Tuesday, 18 August 2015

Apologies and pardons

The Japanese Emperor Akihito has for the first time expressed "deep remorse" over Japan's role in World War Two, but his Prime Minister Abe said that future generations should not be "predestined to apologise" for their country's wartime actions.

I do so whole-heartedly agree with him.

Don't get me wrong; I am in no way condoning the way Allied prisoners of war were mistreated.  But it does seem to me to be ridiculous that countries should be expected to apologise for deeds that were carried out by earlier generations.  Emperor Akihito, for example, was only seven years old when Pearl Harbour was attacked so he can hardly be blamed for that.

But it seems to be the in thing for some countries or tribes or communities to demand apologies from others for things that were done not just a generation or two back but, in some cases, centuries back.  There was the case not so long ago when Maori people in New Zealand demanded an apology from Britain for occupying their land.  There has even been a demand for Britain to apologise for the part it played in the slave trade which was banned by the British Parliament over 200 years ago - a ban which the Royal Navy sought to impose on other nations by stopping the slave ships.

I also consider it slightly . . .  I was going to write "ridiculous" but that isn't really the best word; "odd" isn't a lot better.  But anyway, there are those who have tried to get people pardoned for committing crimes that are no longer crimes.  The best example is that of Alan Turing.  Turing is sometimes described as the father of modern computing and it was he who led the section responsible for breaking the German codes during World War II.  But Turing was prosecuted in 1952 and found guilty of committing homosexual acts, when such behaviour was still a criminal act in the UK, and accepted chemical castration rather than prison.  He died from cyanide poisoning shortly before his 42nd birthday, the coroner's verdict being suicide.  There has been something of a campaign for Turing to be pardoned, which seems pointless to me.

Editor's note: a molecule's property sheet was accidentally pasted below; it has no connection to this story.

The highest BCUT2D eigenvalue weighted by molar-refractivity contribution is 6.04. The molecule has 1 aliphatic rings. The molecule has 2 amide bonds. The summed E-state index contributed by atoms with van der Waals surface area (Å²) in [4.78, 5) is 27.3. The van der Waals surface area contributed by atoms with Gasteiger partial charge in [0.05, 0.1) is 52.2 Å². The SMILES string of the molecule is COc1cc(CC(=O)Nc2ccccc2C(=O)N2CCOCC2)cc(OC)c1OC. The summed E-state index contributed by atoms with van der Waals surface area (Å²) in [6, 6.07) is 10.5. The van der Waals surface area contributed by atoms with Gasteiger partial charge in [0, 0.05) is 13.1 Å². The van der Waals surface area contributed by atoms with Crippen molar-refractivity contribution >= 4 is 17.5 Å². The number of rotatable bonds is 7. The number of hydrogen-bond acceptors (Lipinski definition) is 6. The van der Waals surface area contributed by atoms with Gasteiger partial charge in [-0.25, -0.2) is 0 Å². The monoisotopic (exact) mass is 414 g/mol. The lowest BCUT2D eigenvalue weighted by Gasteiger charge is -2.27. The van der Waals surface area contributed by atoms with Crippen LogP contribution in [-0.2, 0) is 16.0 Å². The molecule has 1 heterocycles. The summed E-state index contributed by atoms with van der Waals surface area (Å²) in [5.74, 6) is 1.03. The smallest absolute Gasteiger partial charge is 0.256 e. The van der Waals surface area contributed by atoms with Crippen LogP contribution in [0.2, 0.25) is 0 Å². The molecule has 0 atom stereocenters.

And then we have the matter of so-called deserters or men executed for cowardice in World War One when they were, in fact, suffering from shell shock, what we might now call post-traumatic stress.  They would not be found guilty today - at least, many of them wouldn't.  I can understand their descendants seeking pardons, of course I can, but I have to wonder what is the point?  Should we also pardon those who were hanged - or transported - for stealing a loaf of bread to feed a starving family?

When it comes to a matter of possibly apologising for the deeds of our ancestors or pardoning people who committed crimes that are no longer crimes, I think we need to remember that we cannot turn back the clock, neither do we bear any responsibility for the deeds - or misdeeds - of our forefathers.  I can't get worked up about any of it.  As Lady Macbeth said, "what's done is done and cannot be undone".